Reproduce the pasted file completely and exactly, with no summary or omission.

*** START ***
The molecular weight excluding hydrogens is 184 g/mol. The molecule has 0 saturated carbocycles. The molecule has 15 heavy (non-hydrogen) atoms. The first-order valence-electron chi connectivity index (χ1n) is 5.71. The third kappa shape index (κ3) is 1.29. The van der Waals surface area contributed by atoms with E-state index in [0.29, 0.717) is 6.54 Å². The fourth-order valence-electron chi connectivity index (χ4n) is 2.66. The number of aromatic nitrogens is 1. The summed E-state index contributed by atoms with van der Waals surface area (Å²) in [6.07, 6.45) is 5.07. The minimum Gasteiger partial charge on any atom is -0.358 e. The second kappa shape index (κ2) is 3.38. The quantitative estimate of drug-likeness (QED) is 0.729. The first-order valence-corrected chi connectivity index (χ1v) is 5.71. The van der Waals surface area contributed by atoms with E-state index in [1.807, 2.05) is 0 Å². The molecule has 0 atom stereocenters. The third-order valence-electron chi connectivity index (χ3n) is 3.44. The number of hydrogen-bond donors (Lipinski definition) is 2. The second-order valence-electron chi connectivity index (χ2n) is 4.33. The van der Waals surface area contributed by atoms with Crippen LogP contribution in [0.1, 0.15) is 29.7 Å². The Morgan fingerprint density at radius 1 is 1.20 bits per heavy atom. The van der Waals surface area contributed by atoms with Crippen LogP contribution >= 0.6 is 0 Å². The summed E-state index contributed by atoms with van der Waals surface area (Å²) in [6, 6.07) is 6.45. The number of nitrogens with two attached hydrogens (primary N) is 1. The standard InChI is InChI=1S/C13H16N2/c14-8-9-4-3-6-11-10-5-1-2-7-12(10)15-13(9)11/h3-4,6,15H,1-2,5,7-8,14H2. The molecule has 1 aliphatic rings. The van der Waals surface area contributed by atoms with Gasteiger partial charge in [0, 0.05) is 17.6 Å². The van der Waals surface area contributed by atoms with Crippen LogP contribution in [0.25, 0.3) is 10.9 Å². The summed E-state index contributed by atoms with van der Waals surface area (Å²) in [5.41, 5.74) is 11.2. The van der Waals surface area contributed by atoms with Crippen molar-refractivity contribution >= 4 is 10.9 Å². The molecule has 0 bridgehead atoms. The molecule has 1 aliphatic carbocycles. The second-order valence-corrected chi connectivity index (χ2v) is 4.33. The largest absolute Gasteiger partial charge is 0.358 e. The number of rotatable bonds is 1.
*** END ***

The molecular weight excluding hydrogens is 184 g/mol. The molecule has 0 saturated carbocycles. The molecule has 15 heavy (non-hydrogen) atoms. The first-order valence-electron chi connectivity index (χ1n) is 5.71. The third kappa shape index (κ3) is 1.29. The van der Waals surface area contributed by atoms with E-state index in [0.29, 0.717) is 6.54 Å². The fourth-order valence-electron chi connectivity index (χ4n) is 2.66. The number of aromatic nitrogens is 1. The summed E-state index contributed by atoms with van der Waals surface area (Å²) in [6.07, 6.45) is 5.07. The minimum Gasteiger partial charge on any atom is -0.358 e. The second kappa shape index (κ2) is 3.38. The quantitative estimate of drug-likeness (QED) is 0.729. The first-order valence-corrected chi connectivity index (χ1v) is 5.71. The van der Waals surface area contributed by atoms with E-state index in [1.807, 2.05) is 0 Å². The molecule has 0 atom stereocenters. The third-order valence-electron chi connectivity index (χ3n) is 3.44. The number of hydrogen-bond donors (Lipinski definition) is 2. The second-order valence-electron chi connectivity index (χ2n) is 4.33. The van der Waals surface area contributed by atoms with Crippen LogP contribution in [0.1, 0.15) is 29.7 Å². The Morgan fingerprint density at radius 1 is 1.20 bits per heavy atom. The van der Waals surface area contributed by atoms with Crippen LogP contribution >= 0.6 is 0 Å². The summed E-state index contributed by atoms with van der Waals surface area (Å²) in [6, 6.07) is 6.45. The number of nitrogens with two attached hydrogens (primary N) is 1. The standard InChI is InChI=1S/C13H16N2/c14-8-9-4-3-6-11-10-5-1-2-7-12(10)15-13(9)11/h3-4,6,15H,1-2,5,7-8,14H2. The molecule has 1 aliphatic rings. The van der Waals surface area contributed by atoms with Gasteiger partial charge in [0, 0.05) is 17.6 Å². The van der Waals surface area contributed by atoms with Crippen LogP contribution in [0.25, 0.3) is 10.9 Å². The summed E-state index contributed by atoms with van der Waals surface area (Å²) in [5.41, 5.74) is 11.2. The van der Waals surface area contributed by atoms with Crippen molar-refractivity contribution >= 4 is 10.9 Å². The molecule has 0 bridgehead atoms. The molecule has 1 aliphatic carbocycles. The second-order valence-corrected chi connectivity index (χ2v) is 4.33. The largest absolute Gasteiger partial charge is 0.358 e. The number of rotatable bonds is 1.